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Working with the Coppock Curve

02/08/17 11:58:45 AM
by Stella Osoba, CMT

As traders, we want to find signals for fast, profitable entries and exits, but sometimes it pays to take your time to enter a trade correctly, even when doing so means being subjected to a series of whiplash trades. The eventual pay off might make it worth the pain.

Security:   MSC
Position:   N/A

The Coppock Curve was developed by Edwin Coppock, who was trained as an economist. Coppock designed this momentum indicator using monthly data, with the intent of finding long term buying opportunities. But the indicator can be used with any time frame. Here we will use it will daily price data.

The chart of Msc Industrial Direct Co. (MSM), reproduced below, will help illustrate how this indicator can remove some of the guess work from entering and staying in a position. Coppock designed the indicator to produce buying signals. Even though some traders use it to also produce shorting signals, in this instance we shall concentrate on long entries and exits.

Figure 1. Daily chart of MSM with Coppock Curve indicator.
Graphic provided by:
The Coppock Curve is very easy to interpret. When the line crosses above the zero centerline, into positive territory, a buying signal is produced. Likewise, a sell signal would be produced when the line crosses back into negative territory or below the zero line. With these points in mind let us analyze the chart of MSM.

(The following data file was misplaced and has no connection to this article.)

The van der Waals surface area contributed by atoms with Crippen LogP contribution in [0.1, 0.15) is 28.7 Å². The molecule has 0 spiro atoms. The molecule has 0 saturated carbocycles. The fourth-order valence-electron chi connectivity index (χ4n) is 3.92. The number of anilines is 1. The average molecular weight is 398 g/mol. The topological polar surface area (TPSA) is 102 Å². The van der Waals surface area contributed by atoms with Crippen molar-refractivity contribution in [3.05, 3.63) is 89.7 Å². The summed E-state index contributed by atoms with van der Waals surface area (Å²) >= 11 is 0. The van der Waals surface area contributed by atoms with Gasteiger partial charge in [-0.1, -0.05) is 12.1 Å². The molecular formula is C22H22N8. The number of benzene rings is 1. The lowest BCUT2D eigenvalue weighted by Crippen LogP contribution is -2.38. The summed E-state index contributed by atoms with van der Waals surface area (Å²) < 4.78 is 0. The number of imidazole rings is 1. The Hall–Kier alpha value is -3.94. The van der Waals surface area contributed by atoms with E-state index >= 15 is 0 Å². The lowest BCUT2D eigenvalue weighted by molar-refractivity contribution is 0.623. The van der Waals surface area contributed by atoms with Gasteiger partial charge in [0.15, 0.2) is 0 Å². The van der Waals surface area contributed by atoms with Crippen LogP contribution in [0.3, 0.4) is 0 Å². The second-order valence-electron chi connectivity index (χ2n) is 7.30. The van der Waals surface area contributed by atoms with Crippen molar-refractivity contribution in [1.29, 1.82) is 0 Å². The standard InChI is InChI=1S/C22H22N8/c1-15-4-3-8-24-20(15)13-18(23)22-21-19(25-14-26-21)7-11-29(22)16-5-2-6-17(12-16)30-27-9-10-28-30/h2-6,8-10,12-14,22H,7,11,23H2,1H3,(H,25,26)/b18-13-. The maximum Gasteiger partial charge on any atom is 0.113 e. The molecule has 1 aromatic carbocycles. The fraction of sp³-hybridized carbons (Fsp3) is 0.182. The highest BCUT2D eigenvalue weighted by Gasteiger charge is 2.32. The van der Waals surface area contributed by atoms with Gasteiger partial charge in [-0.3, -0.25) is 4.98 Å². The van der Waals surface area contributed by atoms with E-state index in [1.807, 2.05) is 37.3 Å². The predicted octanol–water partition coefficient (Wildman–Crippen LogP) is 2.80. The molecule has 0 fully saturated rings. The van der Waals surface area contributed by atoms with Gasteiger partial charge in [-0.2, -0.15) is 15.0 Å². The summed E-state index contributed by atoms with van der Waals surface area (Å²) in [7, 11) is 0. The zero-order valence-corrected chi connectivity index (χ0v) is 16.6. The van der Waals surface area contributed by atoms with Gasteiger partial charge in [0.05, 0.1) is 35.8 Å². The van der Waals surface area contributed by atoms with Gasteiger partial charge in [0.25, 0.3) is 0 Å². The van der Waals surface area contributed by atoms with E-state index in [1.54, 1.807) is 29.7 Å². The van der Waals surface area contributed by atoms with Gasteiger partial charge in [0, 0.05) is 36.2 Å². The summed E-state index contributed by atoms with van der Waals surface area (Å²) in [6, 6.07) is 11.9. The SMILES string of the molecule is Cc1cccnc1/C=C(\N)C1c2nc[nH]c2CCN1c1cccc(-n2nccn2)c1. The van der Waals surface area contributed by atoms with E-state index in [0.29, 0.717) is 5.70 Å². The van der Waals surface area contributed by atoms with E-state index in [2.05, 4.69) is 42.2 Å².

The red dashed lines show times when the Coppock Curve has crossed into negative territory. The green dashed line shows instances when the Coppock Curve has crossed into positive territory. To initiate a long position in MSM, ignoring all other signals and using only the Coppock Curve, would have had us take a long position in August when the curve crossed above its zero line. We would have exited the position for a small loss in September. The second signal was produced in October, again we would have exited for a small loss later that month. The third signal was produced in November and would have kept us in the position for the bull run which is not yet completed. We would have gone long at 74 and stayed in the position for the ensuing run up which is currently at 102. As the Coppock Curve has not yet produced a negative exit signal, we would still be holding the position. This would have more than made up for the preceding whiplash trades.

As we can see, the Coppock Curve correctly called the breakout, indicated by the horizontal line on the chart. To prevent the earlier whiplash trades use it with another indicator like the MACD and wait for breakouts on decisive volume.

Stella Osoba, CMT

Stella Osoba is a trader and financial writer. She is a frequent contributor to "Technical Analysis of Stocks and Commodities" magazine and " Advantage" as well as other financial publications.

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